COVID-19 has global reaching effects and retailers around the world are reacting and responding differently to changing shopper behaviors and government regulations due to COVID-19.
In Thailand, innovation in self-service is changing the concept of the convenience store. FamilyMart Thailand, the regional arm of Japanese convenience store giant FamilyMart, has opened its first store where beverages, snacks, and convenience foods are sold from vending machines. CEO of Central Food Retail Group Stephen Coum stated that convenience stores need to constantly adapt, and that “the Covid-19 outbreak has prompted us to adapt ourselves and change the way we work.” The ‘container style’ stores can be built quickly in limited space and opened in lockdown areas, which require quick access to food and beverage.
In South Africa, retailer and brand partnerships are opening trade and commerce opportunities that may not have otherwise been considered. For example, Pick n Pay, has partnered with start-up Bottles, an alcohol delivery app. After some re-engineering, Bottles are now able to help fulfill the delivery of essential groceries from over 70 Pick n Pay stores during the country’s lockdown. With regular online delivery services (including Pick n Pay’s own) being overwhelmed, this partnership between otherwise potential competitors is helping solve a critical challenge; getting essentials into customers’ hands in a timely fashion.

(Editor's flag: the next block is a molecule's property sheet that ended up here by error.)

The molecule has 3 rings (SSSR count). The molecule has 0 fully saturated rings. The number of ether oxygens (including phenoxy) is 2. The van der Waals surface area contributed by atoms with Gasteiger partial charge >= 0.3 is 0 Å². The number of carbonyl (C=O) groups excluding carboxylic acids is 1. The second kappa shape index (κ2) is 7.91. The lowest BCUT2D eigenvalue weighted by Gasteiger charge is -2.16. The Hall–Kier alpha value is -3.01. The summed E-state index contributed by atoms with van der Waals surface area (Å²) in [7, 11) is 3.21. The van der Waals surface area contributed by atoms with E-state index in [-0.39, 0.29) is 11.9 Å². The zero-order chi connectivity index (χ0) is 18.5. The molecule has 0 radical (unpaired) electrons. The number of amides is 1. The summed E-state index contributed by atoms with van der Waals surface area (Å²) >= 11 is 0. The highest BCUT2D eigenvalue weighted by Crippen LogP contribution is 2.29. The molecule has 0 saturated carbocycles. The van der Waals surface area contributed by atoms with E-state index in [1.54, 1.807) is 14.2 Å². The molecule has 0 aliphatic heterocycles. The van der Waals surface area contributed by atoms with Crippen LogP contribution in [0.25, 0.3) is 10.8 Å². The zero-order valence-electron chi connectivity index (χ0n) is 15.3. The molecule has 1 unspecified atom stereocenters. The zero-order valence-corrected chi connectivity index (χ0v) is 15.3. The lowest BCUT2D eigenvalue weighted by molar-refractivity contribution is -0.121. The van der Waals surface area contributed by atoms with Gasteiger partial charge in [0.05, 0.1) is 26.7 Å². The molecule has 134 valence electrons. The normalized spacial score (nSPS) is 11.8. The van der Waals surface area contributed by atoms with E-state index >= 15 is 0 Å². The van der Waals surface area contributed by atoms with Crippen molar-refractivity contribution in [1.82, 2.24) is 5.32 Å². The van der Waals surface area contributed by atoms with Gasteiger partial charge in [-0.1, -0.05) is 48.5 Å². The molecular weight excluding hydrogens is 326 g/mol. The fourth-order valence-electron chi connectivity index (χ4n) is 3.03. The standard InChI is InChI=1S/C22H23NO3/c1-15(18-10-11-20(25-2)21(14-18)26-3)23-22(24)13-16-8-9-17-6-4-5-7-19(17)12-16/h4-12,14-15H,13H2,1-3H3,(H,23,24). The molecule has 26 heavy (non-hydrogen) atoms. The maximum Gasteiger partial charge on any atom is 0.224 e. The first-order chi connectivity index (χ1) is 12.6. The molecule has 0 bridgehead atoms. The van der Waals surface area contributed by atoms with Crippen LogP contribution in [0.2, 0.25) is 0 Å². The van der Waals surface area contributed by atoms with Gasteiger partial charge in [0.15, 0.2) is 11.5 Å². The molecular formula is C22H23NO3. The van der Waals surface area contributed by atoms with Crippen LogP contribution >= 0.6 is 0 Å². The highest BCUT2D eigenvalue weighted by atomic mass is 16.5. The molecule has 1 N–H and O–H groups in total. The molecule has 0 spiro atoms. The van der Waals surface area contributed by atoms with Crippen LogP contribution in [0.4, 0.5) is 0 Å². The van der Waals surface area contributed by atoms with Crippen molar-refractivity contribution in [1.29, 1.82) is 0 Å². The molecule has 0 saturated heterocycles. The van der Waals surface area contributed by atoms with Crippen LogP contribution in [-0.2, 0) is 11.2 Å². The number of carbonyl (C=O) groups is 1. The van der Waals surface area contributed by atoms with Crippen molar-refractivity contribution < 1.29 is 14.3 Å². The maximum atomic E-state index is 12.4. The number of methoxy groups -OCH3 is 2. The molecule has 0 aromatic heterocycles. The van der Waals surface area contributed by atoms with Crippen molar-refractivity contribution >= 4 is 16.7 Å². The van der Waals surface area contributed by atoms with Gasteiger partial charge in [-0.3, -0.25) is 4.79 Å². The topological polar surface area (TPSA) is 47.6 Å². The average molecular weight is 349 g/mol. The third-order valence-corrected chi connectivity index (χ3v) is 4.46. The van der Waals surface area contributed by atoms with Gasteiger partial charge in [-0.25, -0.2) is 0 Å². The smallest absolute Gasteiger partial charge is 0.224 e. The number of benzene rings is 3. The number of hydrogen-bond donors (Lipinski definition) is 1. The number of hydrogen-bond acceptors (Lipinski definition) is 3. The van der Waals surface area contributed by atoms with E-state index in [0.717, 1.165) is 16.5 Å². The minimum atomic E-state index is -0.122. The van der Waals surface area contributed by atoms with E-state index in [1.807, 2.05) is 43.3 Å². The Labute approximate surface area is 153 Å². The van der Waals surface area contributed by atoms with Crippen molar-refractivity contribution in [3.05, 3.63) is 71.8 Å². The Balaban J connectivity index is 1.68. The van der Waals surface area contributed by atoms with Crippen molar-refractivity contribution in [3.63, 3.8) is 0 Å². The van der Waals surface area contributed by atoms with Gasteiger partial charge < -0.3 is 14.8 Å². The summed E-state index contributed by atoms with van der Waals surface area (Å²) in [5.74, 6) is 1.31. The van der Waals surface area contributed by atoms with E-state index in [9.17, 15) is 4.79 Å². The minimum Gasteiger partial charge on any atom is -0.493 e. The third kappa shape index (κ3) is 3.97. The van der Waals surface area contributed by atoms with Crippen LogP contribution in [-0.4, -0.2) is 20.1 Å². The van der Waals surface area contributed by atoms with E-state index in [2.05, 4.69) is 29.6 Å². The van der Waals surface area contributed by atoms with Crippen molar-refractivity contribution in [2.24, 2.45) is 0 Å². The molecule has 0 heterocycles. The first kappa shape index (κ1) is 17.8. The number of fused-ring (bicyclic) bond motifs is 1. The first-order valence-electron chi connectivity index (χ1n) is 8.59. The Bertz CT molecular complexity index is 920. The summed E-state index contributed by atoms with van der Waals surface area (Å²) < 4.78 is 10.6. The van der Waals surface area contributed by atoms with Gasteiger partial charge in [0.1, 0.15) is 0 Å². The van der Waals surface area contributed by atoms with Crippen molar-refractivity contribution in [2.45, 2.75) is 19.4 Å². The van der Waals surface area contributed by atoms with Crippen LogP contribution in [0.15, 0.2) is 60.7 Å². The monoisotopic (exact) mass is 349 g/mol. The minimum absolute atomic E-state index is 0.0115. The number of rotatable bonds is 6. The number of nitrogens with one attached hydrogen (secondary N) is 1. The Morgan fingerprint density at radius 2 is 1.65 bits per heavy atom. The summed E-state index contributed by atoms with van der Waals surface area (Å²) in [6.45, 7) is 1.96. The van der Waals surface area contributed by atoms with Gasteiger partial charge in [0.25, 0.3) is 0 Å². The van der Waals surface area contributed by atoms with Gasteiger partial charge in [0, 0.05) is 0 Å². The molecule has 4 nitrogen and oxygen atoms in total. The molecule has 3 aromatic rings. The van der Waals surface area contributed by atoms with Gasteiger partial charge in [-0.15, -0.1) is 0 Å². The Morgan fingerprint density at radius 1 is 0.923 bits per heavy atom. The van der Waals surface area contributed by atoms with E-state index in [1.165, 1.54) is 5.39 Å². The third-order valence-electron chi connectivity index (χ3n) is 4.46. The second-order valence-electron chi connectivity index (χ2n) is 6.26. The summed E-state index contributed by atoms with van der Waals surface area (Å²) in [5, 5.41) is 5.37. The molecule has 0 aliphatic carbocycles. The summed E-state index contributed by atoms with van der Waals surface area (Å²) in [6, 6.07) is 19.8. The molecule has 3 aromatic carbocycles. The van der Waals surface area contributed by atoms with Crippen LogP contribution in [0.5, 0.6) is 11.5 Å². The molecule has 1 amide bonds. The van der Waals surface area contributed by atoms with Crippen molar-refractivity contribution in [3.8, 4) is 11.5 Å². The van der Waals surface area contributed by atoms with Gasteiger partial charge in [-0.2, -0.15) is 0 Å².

While some retailers are fast in developing innovations to meet demands and government mandates, others are struggling. In Europe, many supermarkets aren’t in favor of a significant shift to eCommerce. Swiss supermarket Migros is halting online orders due to their inability to fulfill order volume. In Denmark, the Coop has found its online sales to be a “good expansion” of physical sales but has no plans to transfer any large share of its business online. Although physical European storefronts are slow to transition online, others are burgeoning with growth. In mid-March, Danish online supermarket Nemlig.com announced that it had posted a 50% sales rise and planned to hire 200 new staff.
Although reactions greatly differ, grocery retailers globally are grappling with digital growing pains and in-store changes. As the situation progresses, innovations in trade and commerce will continue to emerge, and swift adaptability might be the key differentiator that provides businesses with the most reassurance to be best positioned to grow. Time will tell if the retailers with swifter response times and innovation will ultimately drive long term retail success.
Contributed by: Michael Krog, Senior Strategist, Integer London
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